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Who killed Westinghouse? Logo
Stories by Steve Massey * Illustration by Daniel Marsula

It's sure no longer Westinghouse

It may have many names, but much of Westinghouse will remain

Westinghouse Electric Corp. may have disappeared from the stock tables, but the Westinghouse name will likely live on -- as should most of the 6,300 jobs in the units remaining in the region.

If past is prelude, local employment may even grow at the nuclear energy, government operations and process control divisions once they are taken under the wings of new, committed owners.

That's because the three businesses are composed primarily of "intellectual assets" -- technical experts who provide hard-to-duplicate services to the nuclear power industry, the military and the government.

As has always been the case at Westinghouse, the quality of these technicians and their technology is not at issue. It's why the Westinghouse name still carries significant weight around the world.

For example, the Monroeville-based nuclear energy division, which employs 3,000 locally, built 48 of the 105 operating nuclear plants in the United States and 31 overseas, and designed 81 more through licensing agreements with foreign partners.

It also holds patents to a new nuclear plant design that China wants, a desire that can be fulfilled now that the Clinton administration has lifted a ban on nuclear technology sales to the world's most populous country.

Westinghouse's government operations division, which employs 2,400, including 2,000 at its Bettis Atomic facility in West Mifflin, created and still serves the nation's nuclear Navy. It also manages Department of Energy sites and provides hazardous cleanup services. And the booming process control division, which employs 600 in O'Hara, makes software and instrument controls for power, water and industrial customers throughout the world.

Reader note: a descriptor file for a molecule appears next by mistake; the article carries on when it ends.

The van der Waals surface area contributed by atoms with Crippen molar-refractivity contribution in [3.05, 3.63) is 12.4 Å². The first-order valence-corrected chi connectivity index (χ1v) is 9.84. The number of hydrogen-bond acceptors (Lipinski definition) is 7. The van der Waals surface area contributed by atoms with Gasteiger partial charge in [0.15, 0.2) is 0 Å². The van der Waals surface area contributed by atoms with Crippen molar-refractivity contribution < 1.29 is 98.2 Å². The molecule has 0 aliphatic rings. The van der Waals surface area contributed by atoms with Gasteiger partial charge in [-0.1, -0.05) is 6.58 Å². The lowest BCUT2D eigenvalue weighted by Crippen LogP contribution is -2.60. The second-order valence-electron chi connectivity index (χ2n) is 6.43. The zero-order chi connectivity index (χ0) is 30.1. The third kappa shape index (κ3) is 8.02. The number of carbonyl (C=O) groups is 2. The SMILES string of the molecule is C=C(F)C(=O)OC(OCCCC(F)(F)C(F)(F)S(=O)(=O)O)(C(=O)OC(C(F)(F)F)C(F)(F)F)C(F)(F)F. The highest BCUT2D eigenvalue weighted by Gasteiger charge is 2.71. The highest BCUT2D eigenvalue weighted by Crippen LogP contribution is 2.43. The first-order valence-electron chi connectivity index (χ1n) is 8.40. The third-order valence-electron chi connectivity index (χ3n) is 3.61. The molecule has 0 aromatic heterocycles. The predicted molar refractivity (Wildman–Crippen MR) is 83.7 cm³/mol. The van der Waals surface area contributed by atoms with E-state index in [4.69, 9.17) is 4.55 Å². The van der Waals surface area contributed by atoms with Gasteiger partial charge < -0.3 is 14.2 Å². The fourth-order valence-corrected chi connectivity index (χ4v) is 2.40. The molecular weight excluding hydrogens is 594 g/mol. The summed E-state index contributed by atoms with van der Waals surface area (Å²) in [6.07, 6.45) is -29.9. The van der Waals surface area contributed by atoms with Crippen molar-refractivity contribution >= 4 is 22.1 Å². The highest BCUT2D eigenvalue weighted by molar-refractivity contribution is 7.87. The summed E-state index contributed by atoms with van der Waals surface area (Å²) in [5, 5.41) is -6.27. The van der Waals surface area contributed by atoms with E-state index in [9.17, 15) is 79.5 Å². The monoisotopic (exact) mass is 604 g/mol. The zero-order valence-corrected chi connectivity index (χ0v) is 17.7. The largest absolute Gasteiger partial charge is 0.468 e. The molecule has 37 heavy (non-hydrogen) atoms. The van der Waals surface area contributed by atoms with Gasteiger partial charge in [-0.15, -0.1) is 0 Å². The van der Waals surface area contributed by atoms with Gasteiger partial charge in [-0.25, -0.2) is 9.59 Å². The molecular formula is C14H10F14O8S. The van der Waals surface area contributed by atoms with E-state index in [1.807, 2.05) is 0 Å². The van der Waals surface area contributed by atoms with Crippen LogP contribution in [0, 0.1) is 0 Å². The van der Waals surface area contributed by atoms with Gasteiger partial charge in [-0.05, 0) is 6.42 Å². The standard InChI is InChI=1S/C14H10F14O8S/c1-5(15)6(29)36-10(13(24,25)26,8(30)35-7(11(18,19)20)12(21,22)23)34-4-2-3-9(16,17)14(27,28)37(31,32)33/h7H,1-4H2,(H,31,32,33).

Remaining workers and local economic development authorities should take comfort from the experiences of other units that have left the Westinghouse fold in recent years.

Employment at Westinghouse's former people mover and mass transit car unit, which was divested in 1989 and is now called Adtranz, has more than doubled to 1,800 worldwide, including a jump from 580 to 900 at its North American headquarters in West Mifflin. Sales rose from $218 million in 1996 to $254 million last year, and orders continue to pour in. This week, it received a $104 million order for a people-mover system at San Francisco International Airport.

Sales and employment at its former wholesale electrical distribution subsidiary, Wesco Distribution, have undergone a similar spurt since being spun off in 1994. The Station Square-based concern has added 1,000 workers, including about 200 locally, the past four years. Its sales have jumped $1 billion, to $2.6 billion, during the same period.

A third divested unit, the distribution and control business that was sold to Cleveland-based Eaton Corp.'s Cutler-Hammer subsidiary in 1994, has expanded its local work force by 200 to 1,600, is building a $15 million headquarters in Moon and is launching a new North American engineering services and repair division out of Pittsburgh.

Westinghouse's reach goes beyond companies it created. Many former executives and engineers have gone on to create businesses of their own.

Among many others, they include Gerald McGinnis, founder of Respironics Inc., the respiratory care and medical products concern; L.P. Gupta, founder of Gupta Permold Corp., a maker of propulsion systems for rail and transit cars; Dick Rosey, founder of Ebara Solar Inc., a solar technology developer; and Michael Bussler, founder of Algor Inc., an engineering and design software concern.

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